The Olympics may be on our television screens but this Ramadan, the real sport is being played nightly inside the halls of hotels and restaurants across the region.
Once confirming your attendance at a buffet, you are officially in training. Like an athlete before the marathon, sleep early the night before so you can manage to wake up for suhoor, where it is greatly advised that you have a light meal and wash it down with water, in preparation. Taking a nap during the day before sunset is also advisable. If you can manage it, a good pre-buffet workout might help in shedding the tummy of calories, which you will pile on later that evening.
Your stomach is going to undergo some serious trauma, so it's best to take the edge off by wearing comfortable clothes. This means loose fitting bottoms, minimal buttons and absolutely no belts. The same casual attention should be given to footwear; sandals and running shoes are advisable. Leave boots or high heels in the car.
Respect your opponent
Not every buffet is created equal. Once you arrive, take a leisurely stroll and give the dishes a casual yet careful once-over. Don't forget to cast a glance over the salad, soup and dessert stations, as they can sometimes be placed in out-of-the way crevices. As well as understanding the layout, the aim of the walk-through is to spot the dishes best consumed immediately as well as those rare or exotic in the region. Once the necessary data is amassed, chew it over back in your chair with a bowl of soup.
Round 1: go light
It's now time to sample what's on offer. This means small portions (one teaspoon or tablespoon) of all sorts of dishes ranging from salads to meats. Beware of stacking too much food on the plate and running the risk of feeling overwhelmed. To counter this early case of the jitters, it's best to place these small dollops in a circular pattern around the edges of the plate. Also, if necessary, complete the sampling round using two or three separate plates.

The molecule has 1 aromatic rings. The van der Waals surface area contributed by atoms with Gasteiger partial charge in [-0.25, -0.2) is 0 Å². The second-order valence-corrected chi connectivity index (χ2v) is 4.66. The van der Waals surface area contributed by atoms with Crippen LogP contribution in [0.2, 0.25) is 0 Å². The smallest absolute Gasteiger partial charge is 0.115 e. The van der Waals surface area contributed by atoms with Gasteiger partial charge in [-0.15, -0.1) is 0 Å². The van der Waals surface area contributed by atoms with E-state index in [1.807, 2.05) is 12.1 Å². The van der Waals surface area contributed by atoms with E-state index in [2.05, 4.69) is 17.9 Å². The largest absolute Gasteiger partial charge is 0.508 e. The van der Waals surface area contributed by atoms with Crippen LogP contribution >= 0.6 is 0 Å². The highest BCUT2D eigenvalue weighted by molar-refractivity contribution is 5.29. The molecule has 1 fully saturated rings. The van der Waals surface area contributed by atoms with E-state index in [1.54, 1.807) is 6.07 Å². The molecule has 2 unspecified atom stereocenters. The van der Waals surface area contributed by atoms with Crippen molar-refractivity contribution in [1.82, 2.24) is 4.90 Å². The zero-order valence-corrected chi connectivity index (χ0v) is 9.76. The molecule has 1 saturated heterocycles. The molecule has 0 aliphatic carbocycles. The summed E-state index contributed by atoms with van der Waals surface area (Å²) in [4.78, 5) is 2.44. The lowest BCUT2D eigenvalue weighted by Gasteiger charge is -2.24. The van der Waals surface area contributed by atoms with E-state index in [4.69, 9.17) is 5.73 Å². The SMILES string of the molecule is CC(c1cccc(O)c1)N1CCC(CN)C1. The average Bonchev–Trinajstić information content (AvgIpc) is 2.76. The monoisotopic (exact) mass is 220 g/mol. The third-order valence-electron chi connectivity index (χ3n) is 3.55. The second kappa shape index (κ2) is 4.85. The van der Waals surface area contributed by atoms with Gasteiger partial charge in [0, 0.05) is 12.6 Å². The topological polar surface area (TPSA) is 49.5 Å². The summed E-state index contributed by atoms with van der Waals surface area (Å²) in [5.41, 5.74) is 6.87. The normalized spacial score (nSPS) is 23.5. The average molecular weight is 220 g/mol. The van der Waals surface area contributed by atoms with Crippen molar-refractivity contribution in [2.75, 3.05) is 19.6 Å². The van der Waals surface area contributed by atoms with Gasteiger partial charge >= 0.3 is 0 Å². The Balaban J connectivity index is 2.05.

Round 2: mix and match
A buffet can be one diner's prison and another's playpen. Get all John Coltrane and improvise with your choices. A sashimi sandwich? Why not. Harees as a kebab dip? No problem. Have fun and you may discover new combinations.
Round 3: in for the kill
OK, playtime is over. Time to go for the big guns. I am talking about the beef, the chicken, the lobster and anything that looks pricey. Avoid unnecessary stomach fillers such as biryani, dips or pizza slices and just stick to the wildlife. This round should incorporate at least three visits to food stations for further restocking. Anything less is considered wimping out and your dirhams squandered.
Round 4: dessert
The sweet taste of survival! The desserts are the victory lap and the literal cherry on top. It is at this stage where one can indulge in cream-filled cakes and be seduced by the richness of the Um Ali without a shred of guilt. However, now is also a good time to begin your recovery work by reacquainting yourself with fruits.
Be wary when choosing your dining partner. An ideal buffet colleague must share the same objective, and will rally you to get up when that fifth roast beef strip puts you on the ropes. Avoid fast eaters who do not understand the meaning of lingering leisurely over a beautiful buffet. And above all, avoid health freaks and the judgemental: no one likes a tut-tutter at a buffet.